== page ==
The decision to require initial applications prior to accepting final applications was made in response to feedback from CLIR’s applicants and reviewers. The purpose of the initial application is to give reviewers a way to assist applicants in improving the quality of their proposals. Digitizing Hidden Collections: Amplifying Unheard Voices uses a much shorter initial application format than previous iterations of the program to encourage applications from as diverse a pool of organizations as possible.
Organizations may submit more than one proposal, but each proposal must have a unique principal investigator. An individual may not act as a principal investigator on more than one Digitizing Hidden Collections project at any time, and may not be named as a principal investigator on more than one Digitizing Hidden Collections proposal during a single cycle.
While reviewers consider all proposals separately on their own merits, applicants from organizations submitting multiple proposals should consult with one another as they craft their applications and demonstrate an awareness of other planned projects in their proposal narratives, where relevant.
No. The final application stage is only open to organizations who are selected from the initial application stage.
No. Unfortunately CLIR’s grants team only has the capacity to support applicants who will be invited to advance in the competition. However, CLIR is endeavoring to secure funding to continue offering the program in 2022 and beyond, so applicants who are initially unsuccessful may have opportunities to resubmit at a later date.
No. All applications may only include a maximum of three named Principal Investigators.
Yes, all sections are required unless otherwise indicated. Incomplete applications will not be eligible for review.
CLIR’s online application system will accept documents that exceed stated page limits. When CLIR’s grants team conducts its technical review of all submissions, those including documents that exceed page limits will be flagged for revision, truncation, or removal from the pool. CLIR’s capacity to solicit and re-upload revised documents will be determined by the number of submissions in the pool, so applicants are strongly encouraged to review the Applicant Handbook before, during, and just prior to submission to ensure their work is compliant. Applicants are also strongly encouraged to confirm compliance after upload to the online application space to verify that the document was not altered in the process.
Applicants should give their best possible estimate of costs. The initial budget summary is an important factor as the reviewers decide which applications will advance to the final proposal phase, and they rely on the inclusion of evidence supporting budget figures for their assessment. Reviewers may recommend adjustments to budget figures between the initial and final application stages.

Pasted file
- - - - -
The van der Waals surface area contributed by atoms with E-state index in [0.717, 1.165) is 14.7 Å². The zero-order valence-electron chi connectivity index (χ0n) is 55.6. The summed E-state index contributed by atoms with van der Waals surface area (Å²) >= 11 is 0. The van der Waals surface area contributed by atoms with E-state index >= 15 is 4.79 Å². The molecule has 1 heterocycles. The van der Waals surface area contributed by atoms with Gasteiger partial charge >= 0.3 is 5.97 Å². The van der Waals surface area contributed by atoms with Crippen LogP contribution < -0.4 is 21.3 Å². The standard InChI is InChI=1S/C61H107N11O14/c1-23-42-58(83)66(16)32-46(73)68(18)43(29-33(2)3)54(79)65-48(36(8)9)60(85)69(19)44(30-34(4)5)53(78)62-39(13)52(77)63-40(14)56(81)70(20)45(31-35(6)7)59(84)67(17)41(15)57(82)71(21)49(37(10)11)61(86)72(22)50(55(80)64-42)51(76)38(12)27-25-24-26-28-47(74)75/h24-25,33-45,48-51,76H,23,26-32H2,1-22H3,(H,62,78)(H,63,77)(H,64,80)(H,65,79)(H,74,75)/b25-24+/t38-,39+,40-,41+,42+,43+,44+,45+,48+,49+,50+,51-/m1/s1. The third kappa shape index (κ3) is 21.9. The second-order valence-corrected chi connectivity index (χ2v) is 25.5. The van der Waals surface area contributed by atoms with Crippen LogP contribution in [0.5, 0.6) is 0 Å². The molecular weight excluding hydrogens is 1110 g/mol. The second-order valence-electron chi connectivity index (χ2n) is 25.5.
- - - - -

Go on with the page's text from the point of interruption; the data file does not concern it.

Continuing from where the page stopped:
If working with outside digitization vendors, formal quotes for the project work will not be required until the final application round, at which point a minimum of two quotes must be submitted. In the initial round, applicants should provide an informed estimate of the cost of outsourced work; applicants are encouraged to reach out to potential vendors for a preliminary price point.
A limited amount of information submitted will become public, as part of the Hidden Collections Registry. All such information has been designated in the Application Handbook and within the online application system. Note that only information from complete, submitted applications will be included in the Registry. CLIR will not publicize information from in-progress applications that are not submitted by the applicant.
No. Applicants are free to choose the standards or technologies they believe will best suit their project and their users’ needs, and should justify their choices in the application.
Applicants may find information from the Digitizing Special Formats wiki, which is curated by the Digital Library Federation, helpful in planning project proposals.
The mission of IMLS is to inspire libraries and museums to advance innovation, lifelong learning, and cultural and civic engagement. We provide leadership through research, policy development, and grant making. IMLS places the learner at the center and supports engaging experiences in libraries and museums that prepare people to be full participants in their local communities and our global society. IMLS promotes museums and libraries as strong community anchors that enhance civic engagement, cultural opportunities, and economic vitality. IMLS supports exemplary stewardship of museum and library collections and promotes the use of technology to facilitate discovery of knowledge and cultural heritage.